How would I know if I have stress?

Some things might make us stressed e.g., an exam coming up, going on a first date, a family drama etc., but once these situations pass or they get sorted, you feel better.
Experiencing stress is temporary. This is the difference between anxiety and stress – stress doesn’t hang around like anxiety does. Stress and anxiety might share similar symptoms – just the intensity and duration are different. Take for example, if a spider drops down in front of you (and this is worse if you really dislike spiders!) you might yell, scream, swear, and you would probably jump back or wave your arms around. If the spider scrambles away, the stress you are feeling gradually reduces and you can go back to what you were doing after a while.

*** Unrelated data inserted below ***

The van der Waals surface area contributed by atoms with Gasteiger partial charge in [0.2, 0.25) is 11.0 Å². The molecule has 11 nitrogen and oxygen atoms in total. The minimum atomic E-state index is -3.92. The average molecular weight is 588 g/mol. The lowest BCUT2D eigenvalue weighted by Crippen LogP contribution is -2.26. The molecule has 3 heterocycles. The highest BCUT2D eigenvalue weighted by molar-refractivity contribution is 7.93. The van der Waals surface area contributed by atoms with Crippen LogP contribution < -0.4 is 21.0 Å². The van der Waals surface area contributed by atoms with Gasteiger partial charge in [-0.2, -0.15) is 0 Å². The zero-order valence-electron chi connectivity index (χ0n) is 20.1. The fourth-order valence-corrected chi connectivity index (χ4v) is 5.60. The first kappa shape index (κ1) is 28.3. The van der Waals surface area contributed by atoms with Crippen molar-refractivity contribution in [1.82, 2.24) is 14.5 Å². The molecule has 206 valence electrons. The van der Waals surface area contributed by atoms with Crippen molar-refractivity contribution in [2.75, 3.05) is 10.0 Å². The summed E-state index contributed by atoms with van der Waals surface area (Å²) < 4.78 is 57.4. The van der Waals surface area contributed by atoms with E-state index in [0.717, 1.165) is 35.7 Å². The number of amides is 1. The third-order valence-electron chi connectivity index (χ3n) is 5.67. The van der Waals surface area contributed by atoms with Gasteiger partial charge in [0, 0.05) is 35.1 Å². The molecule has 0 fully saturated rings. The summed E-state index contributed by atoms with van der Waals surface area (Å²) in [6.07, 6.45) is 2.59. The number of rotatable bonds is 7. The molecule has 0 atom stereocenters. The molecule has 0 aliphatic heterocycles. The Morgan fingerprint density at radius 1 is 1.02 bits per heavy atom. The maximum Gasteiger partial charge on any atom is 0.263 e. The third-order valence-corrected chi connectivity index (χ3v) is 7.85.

You can do it picture by Kayden Baldock

When you first saw the spider, your heart started to beat faster than you could say OMG – it’s an automatic response and one that you can’t control. You might also feel a bit shaky or sweaty. It just happens. This is because our brains are wired for threat. It’s a survival mechanism that lives in an older part of our brain. Take a look at this video about the three emotion regulation systems in our brain – pretty interesting stuff which helps to understand why we can feel the way we do when under pressure.

Have you had to stand up in front of your class and present a topic? As your turn is coming up, you might start to notice your heart rate getting faster, you might feel flushed in the face, or start to sweat, you might feel shaky, or feel ‘butterflies’ in your stomach. This is stress! But then, when it is your turn, and you start to talk, after five minutes or so, you feel a little less stressed, and by the time you finish, you feel better than when you started. Then when you finish and start to relax, you feel OK.